People v. Henderson

Annotate this Case
Second Dist., Div. Four.

Oct. 30, 1967.]

THE PEOPLE, Plaintiff and Respondent, v. BILLY HENDERSON et al., Defendants and Appellants.


Billy Henderson, in pro. per., and Donald F. Roesche, under appointment by the Court of Appeal, for Defendants and Appellants.

Thomas C. Lynch, Attorney General, William E. James, Assistant Attorney General, and Thomas Kerrigan, Deputy Attorney General, for Plaintiff and Respondent. [255 Cal. App. 2d 515]



Defendants Billy and Leon Henderson and David Hawkins were jointly charged, in a three count information, with the robbery (Pen. Code, § 211) of William Edwards (count one) and Granville Card (count three) and with the attempted robbery (Pen. Code, §§ 211 and 664) of Burr Thomas (count two). A jury found Leon Henderson guilty as charged. Billy Henderson and Hawkins were found guilty of counts one and two; count three was subsequently dismissed. As to counts one and two, defendants were found to be armed, and the degree was fixed as the first degree. With respect to count three of which Leon Henderson alone was convicted, the degree was reduced by the court to the second degree. Defendants' motions for new trial and for probation were denied and all three received prison sentences, the counts being ordered to run concurrently. Defendants appeal from the judgments entered.

[1] Since defendants argue the sufficiency of the evidence, the facts are summarized below, viewed as the law requires in the light most favorable to the People.

Count I: On March 8, 1966, at about 12:30 a.m., William Edwards was employed at the Parks Service Station in Long Beach. A brown Chevrolet station wagon pulled into the station. Defendants were the three occupants of the vehicle. Leon Henderson, the driver, got out and asked Edwards for a fuse for the car. Edwards went to the office to get it. Both Leon and Billy Henderson followed him inside. Hawkins remained standing next to the open door of the car. When Edwards reached for the box of fuses he was grabbed from behind and hit on the head. As he was falling he looked up and saw that Billy Henderson had a revolver in his hand. They took his keys, a few dollars from his pockets and then hit him over the head again, this time knocking him unconscious. When he came to he telephoned the police. The cash box containing about $65 or $70 was missing.

Count II: About 1:30 a.m. on March 8, 1966, Burr Thomas was working the "graveyard shift" at the Poer Richfield Service Station on Vermont and Redondo Beach. Defendants drove into the station in a late model General Motors station wagon. Thomas had been given the license number of this vehicle by Granville Card, who worked at the station on an earlier shift. Card had talked with Thomas about an incident earlier the same evening (at about 10:30 or 11 p.m.). Defendants had driven up to the station and Leon Henderson had asked Card to check his fuses. Card told him the lights of his [255 Cal. App. 2d 516] car were burning and he did not need any fuses. Defendants had driven off after Card waited on another customer. Card had not waited on Henderson because he remembered Henderson had robbed him on a previous occasion. (However, Thomas did not recall whether Card had told him this.)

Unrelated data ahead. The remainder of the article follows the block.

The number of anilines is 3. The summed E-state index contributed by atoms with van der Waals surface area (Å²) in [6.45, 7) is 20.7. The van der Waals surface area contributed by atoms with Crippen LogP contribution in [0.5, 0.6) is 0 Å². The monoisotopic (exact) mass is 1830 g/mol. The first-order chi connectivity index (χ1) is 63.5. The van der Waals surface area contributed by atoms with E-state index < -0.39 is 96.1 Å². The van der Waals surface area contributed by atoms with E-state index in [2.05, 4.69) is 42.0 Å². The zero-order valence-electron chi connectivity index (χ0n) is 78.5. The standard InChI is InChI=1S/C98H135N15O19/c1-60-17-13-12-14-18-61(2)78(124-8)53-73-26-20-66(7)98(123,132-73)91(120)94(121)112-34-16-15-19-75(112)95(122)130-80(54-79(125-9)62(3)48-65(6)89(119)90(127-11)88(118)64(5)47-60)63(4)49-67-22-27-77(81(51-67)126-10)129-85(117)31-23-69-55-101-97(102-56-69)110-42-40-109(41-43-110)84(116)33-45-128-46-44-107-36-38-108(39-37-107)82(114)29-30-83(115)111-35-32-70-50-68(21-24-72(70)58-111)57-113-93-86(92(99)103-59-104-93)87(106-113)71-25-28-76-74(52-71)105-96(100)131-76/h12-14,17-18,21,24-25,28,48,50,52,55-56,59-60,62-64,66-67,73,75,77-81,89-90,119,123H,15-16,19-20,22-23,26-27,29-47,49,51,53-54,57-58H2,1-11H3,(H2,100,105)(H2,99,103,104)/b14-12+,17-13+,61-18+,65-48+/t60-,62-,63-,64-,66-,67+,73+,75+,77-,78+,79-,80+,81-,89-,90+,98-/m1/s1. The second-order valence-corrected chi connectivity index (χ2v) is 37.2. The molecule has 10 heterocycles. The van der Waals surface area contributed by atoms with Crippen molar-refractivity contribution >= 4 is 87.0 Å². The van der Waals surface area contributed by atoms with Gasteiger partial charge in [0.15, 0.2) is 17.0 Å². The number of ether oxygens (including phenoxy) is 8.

As he had done with Card, Leon Henderson, who was driving the station wagon, told Thomas he needed a fuse. Thomas said he did not know what fuse they were talking about and walked back into the office. Hawkins followed him inside and said, "You are going to get this fuse." Thomas asked him what size fuse, and Hawkins replied "Are you going to get this fuse?" He referred to a number 15 fuse. When Thomas turned to reach for the fuse, Hawkins hit him on the side of the head with a pistol he pulled out. Thomas was struck two more times after he fell to the floor, causing his head to bleed. He saw that Leon Henderson and Billy Henderson had entered the office. Billy Henderson also had a gun in his hand. He got up and managed to fight them off. During the scuffle Hawkins fired his gun. As they left the office he threw something at Leon Henderson who had slipped on some grease. They drove away in the station wagon.

Defendants were arrested by the police shortly before 3 a.m. the same morning. They were driving a 1966 Chevrolet station wagon. Two guns were found under a floor mat of the vehicle.

Count III: Back on November 20, 1965, Granville Card was working the graveyard shift at the service station when, at about 3 a.m., Leon Henderson drove up in a car and parked near the station. He approached Card and asked him for change for a quarter. Card went to the cash box to get the change. At this point, Henderson stuck his hand inside his pocket and ordered Card to give him all the money in the box. Card complied and Henderson then left.

Alibi witnesses, testifying for defendants, stated that all three were at a birthday party from about 10:30 p.m. until about 2 a.m., on the evening of March 7-8, 1966. On the night of November 19-20, 1965, Leon Henderson was also at a party. This one lasted from 11 p.m. until 4:15 a.m. the next morning. Defendants each testified, denying any involvement in the crimes; they knew nothing about the guns found in their car; they were at a party when the crimes were committed.